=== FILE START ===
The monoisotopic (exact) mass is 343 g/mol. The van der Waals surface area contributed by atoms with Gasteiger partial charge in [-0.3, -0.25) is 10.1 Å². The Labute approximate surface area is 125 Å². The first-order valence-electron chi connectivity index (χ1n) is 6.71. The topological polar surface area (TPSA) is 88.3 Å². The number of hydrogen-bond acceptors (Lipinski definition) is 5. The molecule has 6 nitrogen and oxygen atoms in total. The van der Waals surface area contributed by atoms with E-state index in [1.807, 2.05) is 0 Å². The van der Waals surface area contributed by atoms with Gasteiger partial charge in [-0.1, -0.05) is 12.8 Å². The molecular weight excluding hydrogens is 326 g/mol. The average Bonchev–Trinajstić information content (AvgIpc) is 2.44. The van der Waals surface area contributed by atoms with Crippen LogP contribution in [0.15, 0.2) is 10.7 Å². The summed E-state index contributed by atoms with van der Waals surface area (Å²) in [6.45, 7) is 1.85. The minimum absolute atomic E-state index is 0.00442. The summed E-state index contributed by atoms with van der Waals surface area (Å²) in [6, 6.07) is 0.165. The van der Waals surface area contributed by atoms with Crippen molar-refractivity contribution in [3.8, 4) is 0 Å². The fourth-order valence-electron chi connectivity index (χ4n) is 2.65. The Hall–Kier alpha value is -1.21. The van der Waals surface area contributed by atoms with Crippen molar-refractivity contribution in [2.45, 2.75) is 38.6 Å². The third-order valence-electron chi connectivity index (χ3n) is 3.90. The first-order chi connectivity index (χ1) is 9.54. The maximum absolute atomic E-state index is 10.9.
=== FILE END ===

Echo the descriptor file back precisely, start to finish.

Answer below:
The monoisotopic (exact) mass is 343 g/mol. The van der Waals surface area contributed by atoms with Gasteiger partial charge in [-0.3, -0.25) is 10.1 Å². The Labute approximate surface area is 125 Å². The first-order valence-electron chi connectivity index (χ1n) is 6.71. The topological polar surface area (TPSA) is 88.3 Å². The number of hydrogen-bond acceptors (Lipinski definition) is 5. The molecule has 6 nitrogen and oxygen atoms in total. The van der Waals surface area contributed by atoms with E-state index in [1.807, 2.05) is 0 Å². The van der Waals surface area contributed by atoms with Gasteiger partial charge in [-0.1, -0.05) is 12.8 Å². The molecular weight excluding hydrogens is 326 g/mol. The average Bonchev–Trinajstić information content (AvgIpc) is 2.44. The van der Waals surface area contributed by atoms with Crippen LogP contribution in [0.15, 0.2) is 10.7 Å². The summed E-state index contributed by atoms with van der Waals surface area (Å²) in [6.45, 7) is 1.85. The minimum absolute atomic E-state index is 0.00442. The summed E-state index contributed by atoms with van der Waals surface area (Å²) in [6, 6.07) is 0.165. The van der Waals surface area contributed by atoms with Crippen molar-refractivity contribution in [3.8, 4) is 0 Å². The fourth-order valence-electron chi connectivity index (χ4n) is 2.65. The Hall–Kier alpha value is -1.21. The van der Waals surface area contributed by atoms with Crippen molar-refractivity contribution in [2.45, 2.75) is 38.6 Å². The third-order valence-electron chi connectivity index (χ3n) is 3.90. The first-order chi connectivity index (χ1) is 9.54. The maximum absolute atomic E-state index is 10.9.